The Bregman chord divergence

The Bregman chord divergence


Distances are fundamental primitives whose choice significantly impacts the performances of algorithms in machine learning and signal processing. However selecting the most appropriate distance for a given task is an endeavor. Instead of testing one by one the entries of an ever-expanding dictionary of ad hoc distances, one rather prefers to consider parametric classes of distances that are exhaustively characterized by axioms derived from first principles. Bregman divergences are such a class. However fine-tuning a Bregman divergence is delicate since it requires to smoothly adjust a functional generator. In this work, we propose an extension of Bregman divergences called the Bregman chord divergences. This new class of distances does not require gradient calculations, uses two scalar parameters that can be easily tailored in applications, and generalizes asymptotically Bregman divergences.

Keywords: Bregman divergence, Jensen divergence, skewed divergence, clustering, information fusion.

1 Introduction

Dissimilarities (or distances) are at the heart of many signal processing tasks [13, 6], and the performance of algorithms solving those tasks heavily depends on the chosen distances. A dissimilarity between two objects and belonging to a space (e.g., vectors, matrices, probability densities, random variables, etc.) is a function such that with equality if and only if . Since a dissimilarity may not be symmetric (i.e., an oriented dissimilarity with ), we emphasize this fact using the notation1 ’:’. The reverse dissimilarity or dual dissimilarity is defined by


and satisfies the involutive property: . When a symmetric dissimilarity further satisfies the triangular inequality


it is called a metric distance.

Historically, many ad hoc distances have been proposed and empirically benchmarked on different tasks in order to improve the state-of-the-art performances. However, getting the most appropriate distance for a given task is often an endeavour. Thus principled classes of distances2 have been proposed and studied. Among those generic classes of distances, three main types have emerged:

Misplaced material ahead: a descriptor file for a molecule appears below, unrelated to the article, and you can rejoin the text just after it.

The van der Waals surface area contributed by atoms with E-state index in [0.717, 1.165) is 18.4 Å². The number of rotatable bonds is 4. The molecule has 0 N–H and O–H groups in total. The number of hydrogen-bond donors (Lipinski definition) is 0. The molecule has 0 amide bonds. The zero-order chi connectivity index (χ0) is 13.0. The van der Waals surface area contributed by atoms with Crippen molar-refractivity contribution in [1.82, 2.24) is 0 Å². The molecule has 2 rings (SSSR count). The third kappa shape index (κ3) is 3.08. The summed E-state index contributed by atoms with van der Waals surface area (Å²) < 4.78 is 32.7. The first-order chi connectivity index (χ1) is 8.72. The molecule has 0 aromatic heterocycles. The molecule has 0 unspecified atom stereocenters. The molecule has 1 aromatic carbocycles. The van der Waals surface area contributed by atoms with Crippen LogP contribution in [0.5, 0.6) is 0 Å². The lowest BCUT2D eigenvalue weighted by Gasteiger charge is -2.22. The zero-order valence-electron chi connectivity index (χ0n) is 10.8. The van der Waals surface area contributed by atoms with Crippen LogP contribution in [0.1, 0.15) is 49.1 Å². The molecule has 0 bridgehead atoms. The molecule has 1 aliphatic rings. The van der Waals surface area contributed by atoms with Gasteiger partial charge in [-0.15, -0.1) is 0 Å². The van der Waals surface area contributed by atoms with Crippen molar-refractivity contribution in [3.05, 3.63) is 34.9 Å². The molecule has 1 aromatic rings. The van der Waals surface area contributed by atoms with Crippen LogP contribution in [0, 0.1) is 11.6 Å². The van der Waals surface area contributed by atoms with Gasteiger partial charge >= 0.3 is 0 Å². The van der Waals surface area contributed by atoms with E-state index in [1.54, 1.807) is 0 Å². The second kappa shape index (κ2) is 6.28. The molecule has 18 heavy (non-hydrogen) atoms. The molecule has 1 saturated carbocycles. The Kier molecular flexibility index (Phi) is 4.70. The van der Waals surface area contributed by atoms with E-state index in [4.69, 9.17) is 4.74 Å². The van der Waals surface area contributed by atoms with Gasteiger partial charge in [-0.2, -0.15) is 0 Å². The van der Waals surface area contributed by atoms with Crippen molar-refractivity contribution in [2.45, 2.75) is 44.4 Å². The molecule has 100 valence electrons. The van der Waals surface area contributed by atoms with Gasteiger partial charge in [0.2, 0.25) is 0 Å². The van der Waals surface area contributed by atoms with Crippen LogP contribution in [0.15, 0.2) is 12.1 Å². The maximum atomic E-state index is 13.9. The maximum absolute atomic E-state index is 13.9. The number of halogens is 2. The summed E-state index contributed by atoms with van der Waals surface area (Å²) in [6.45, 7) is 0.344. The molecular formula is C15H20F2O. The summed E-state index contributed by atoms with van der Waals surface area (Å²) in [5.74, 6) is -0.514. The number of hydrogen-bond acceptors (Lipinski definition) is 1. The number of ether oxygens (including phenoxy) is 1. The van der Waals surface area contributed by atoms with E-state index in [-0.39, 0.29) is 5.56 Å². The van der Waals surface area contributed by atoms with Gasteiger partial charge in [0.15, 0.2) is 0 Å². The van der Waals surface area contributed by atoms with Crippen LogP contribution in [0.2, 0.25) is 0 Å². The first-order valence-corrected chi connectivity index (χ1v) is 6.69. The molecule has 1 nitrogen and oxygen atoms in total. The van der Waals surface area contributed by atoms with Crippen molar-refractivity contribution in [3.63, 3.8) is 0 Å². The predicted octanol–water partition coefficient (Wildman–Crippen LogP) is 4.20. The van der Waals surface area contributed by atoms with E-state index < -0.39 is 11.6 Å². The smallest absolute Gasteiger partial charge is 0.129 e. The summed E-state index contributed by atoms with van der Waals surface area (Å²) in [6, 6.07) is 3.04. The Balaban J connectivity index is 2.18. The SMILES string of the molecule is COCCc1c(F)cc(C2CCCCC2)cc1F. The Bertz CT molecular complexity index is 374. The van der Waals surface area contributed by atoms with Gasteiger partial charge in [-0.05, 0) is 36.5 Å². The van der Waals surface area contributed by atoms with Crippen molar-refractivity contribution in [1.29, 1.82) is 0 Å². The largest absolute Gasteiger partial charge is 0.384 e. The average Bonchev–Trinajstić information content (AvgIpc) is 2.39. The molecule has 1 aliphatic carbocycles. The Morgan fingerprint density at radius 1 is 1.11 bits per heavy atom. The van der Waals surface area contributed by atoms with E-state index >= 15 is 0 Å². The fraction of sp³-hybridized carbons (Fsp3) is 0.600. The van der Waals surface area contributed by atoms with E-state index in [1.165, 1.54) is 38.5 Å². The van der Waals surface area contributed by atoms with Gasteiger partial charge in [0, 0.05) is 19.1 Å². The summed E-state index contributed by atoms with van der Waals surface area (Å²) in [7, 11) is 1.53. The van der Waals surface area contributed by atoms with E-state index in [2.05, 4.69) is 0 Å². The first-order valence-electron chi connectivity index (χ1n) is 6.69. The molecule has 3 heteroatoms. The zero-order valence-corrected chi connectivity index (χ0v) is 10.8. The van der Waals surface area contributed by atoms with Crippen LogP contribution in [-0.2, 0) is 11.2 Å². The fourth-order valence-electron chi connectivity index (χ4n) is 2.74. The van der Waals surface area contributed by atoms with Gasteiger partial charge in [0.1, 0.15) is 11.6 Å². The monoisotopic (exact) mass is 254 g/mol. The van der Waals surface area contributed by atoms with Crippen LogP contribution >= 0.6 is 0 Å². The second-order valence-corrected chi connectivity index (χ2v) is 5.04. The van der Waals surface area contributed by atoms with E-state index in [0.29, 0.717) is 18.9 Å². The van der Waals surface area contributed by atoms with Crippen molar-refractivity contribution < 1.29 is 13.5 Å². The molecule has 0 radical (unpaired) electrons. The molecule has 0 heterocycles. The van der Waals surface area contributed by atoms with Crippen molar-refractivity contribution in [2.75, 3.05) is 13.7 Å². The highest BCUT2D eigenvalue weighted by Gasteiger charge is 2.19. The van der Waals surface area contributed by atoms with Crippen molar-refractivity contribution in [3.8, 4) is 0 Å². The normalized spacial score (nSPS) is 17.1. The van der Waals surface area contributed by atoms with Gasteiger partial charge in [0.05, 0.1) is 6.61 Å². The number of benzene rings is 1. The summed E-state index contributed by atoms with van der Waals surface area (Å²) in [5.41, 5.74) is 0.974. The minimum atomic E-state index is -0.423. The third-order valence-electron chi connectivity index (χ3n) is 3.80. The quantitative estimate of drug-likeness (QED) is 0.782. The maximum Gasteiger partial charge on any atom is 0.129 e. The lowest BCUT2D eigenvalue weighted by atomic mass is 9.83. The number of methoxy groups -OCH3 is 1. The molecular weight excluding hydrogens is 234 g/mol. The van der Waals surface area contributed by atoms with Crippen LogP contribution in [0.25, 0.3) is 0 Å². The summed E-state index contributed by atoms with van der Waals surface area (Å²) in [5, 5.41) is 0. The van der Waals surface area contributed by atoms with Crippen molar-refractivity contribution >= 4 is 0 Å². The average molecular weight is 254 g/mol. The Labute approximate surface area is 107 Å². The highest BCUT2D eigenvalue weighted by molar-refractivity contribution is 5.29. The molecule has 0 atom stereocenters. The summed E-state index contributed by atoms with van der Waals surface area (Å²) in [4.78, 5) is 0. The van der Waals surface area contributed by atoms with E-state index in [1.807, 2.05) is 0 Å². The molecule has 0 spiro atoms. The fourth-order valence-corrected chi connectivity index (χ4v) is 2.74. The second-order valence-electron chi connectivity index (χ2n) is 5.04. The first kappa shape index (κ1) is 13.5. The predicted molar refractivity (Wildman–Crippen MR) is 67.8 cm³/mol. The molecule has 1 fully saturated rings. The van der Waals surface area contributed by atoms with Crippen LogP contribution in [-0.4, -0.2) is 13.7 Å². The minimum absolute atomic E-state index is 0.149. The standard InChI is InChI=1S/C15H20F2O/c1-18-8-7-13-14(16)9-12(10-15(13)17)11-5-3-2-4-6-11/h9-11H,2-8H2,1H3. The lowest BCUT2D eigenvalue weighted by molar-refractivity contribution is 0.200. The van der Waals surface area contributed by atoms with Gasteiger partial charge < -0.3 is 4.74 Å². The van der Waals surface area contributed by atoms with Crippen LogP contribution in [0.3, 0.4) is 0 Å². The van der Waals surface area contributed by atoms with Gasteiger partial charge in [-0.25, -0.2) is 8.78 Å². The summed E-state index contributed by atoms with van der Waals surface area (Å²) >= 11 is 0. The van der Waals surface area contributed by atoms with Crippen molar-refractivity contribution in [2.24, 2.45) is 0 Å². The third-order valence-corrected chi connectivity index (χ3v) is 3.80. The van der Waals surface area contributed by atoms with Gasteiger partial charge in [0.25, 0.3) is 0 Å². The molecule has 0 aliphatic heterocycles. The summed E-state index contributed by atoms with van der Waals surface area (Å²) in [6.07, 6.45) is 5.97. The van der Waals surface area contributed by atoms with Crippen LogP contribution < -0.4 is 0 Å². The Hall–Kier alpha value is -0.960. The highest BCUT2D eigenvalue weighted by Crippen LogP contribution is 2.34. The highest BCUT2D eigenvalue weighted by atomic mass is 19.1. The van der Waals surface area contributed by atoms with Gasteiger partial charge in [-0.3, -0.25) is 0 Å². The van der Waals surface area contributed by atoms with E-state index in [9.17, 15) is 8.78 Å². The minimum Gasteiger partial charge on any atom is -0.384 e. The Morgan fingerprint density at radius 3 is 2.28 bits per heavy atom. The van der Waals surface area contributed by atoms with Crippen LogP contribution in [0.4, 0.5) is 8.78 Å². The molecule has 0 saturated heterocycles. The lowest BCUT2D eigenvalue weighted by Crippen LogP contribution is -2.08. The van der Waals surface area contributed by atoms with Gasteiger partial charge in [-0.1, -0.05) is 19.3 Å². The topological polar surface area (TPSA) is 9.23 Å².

• The Bregman divergences [7, 5] defined for a strictly convex and differentiable generator :


    measure the dissimilarity between parameters . We use the term “divergence” (rooted in information geometry [3]) instead of distance to emphasize the smoothness property3 of the distance. The dual Bregman divergence is obtained from the Bregman divergence induced by the Legendre convex conjugate:


    where the Legendre-Fenchel transformation is defined by:

  • The Csiszár -divergences [1, 11] defined for a convex generator satisfying :


    measure the dissimilarity between probability densities and that are absolutely continuous with respect to a base measure (defined on a support ). A scalar divergence is a divergence acting on scalar parameters, i. e., a 1D divergence. A separable divergence is a divergence that can be written as a sum of elementary scalar divergences. The -divergences are separable divergences since we have:


    with the scalar -divergence .

    The dual -divergence is obtained for the generator (diamond -generator) as follows:


    We may -symmetrize4 a -divergence by defining its generator :



    Alternatively, we may JS-symmetrize5 the -divergence by using the following generator :

  • The Burbea-Rao divergences [8] also called Jensen divergences because they rely on the Jensen’s inequality [15] for a strictly convex function :


    We note in passing that Bregman divergences can be extended to strictly convex and non-differentiable generator as well [18, 27].

These three fundamental classes of distances are not mutually exclusive, and their pairwise intersections (e.g., or ) have been studied in [26, 2, 16]. The ’:’ notation between arguments of distances emphasizes the potential asymmetry of distances (oriented distances with ), and the brackets surrounding distance arguments indicate that it is a statistical distance between probability densities, and not a distance between parameters. Using these notations, we express the Kullback-Leibler distance [10] (KL) as:


The KL distance between two members and of a parametric family of distributions amount to a parameter divergence: